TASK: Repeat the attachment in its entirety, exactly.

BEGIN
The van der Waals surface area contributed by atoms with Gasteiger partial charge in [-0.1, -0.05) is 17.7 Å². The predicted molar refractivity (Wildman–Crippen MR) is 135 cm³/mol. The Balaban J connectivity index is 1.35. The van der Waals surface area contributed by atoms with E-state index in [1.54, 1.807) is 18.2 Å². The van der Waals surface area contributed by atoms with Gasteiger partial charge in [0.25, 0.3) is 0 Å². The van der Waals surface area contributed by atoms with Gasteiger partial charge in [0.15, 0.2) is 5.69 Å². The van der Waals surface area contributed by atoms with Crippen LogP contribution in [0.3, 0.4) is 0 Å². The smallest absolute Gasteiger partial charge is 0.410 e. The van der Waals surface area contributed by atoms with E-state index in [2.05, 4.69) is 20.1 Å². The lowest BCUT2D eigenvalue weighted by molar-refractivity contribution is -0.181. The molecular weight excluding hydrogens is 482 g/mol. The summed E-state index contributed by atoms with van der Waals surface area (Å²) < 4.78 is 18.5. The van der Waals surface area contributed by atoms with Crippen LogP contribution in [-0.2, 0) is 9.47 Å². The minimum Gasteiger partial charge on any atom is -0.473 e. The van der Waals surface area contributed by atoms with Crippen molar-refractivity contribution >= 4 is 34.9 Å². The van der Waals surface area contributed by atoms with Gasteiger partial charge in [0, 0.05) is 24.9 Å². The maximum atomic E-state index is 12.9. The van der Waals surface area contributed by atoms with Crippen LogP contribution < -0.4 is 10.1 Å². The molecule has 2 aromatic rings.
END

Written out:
The van der Waals surface area contributed by atoms with Gasteiger partial charge in [-0.1, -0.05) is 17.7 Å². The predicted molar refractivity (Wildman–Crippen MR) is 135 cm³/mol. The Balaban J connectivity index is 1.35. The van der Waals surface area contributed by atoms with E-state index in [1.54, 1.807) is 18.2 Å². The van der Waals surface area contributed by atoms with Gasteiger partial charge in [0.25, 0.3) is 0 Å². The van der Waals surface area contributed by atoms with Gasteiger partial charge in [0.15, 0.2) is 5.69 Å². The van der Waals surface area contributed by atoms with Crippen LogP contribution in [0.3, 0.4) is 0 Å². The smallest absolute Gasteiger partial charge is 0.410 e. The van der Waals surface area contributed by atoms with E-state index in [2.05, 4.69) is 20.1 Å². The lowest BCUT2D eigenvalue weighted by molar-refractivity contribution is -0.181. The molecular weight excluding hydrogens is 482 g/mol. The summed E-state index contributed by atoms with van der Waals surface area (Å²) < 4.78 is 18.5. The van der Waals surface area contributed by atoms with Crippen LogP contribution in [-0.2, 0) is 9.47 Å². The minimum Gasteiger partial charge on any atom is -0.473 e. The van der Waals surface area contributed by atoms with Crippen molar-refractivity contribution >= 4 is 34.9 Å². The van der Waals surface area contributed by atoms with Gasteiger partial charge in [0, 0.05) is 24.9 Å². The maximum atomic E-state index is 12.9. The van der Waals surface area contributed by atoms with Crippen LogP contribution < -0.4 is 10.1 Å². The molecule has 2 aromatic rings.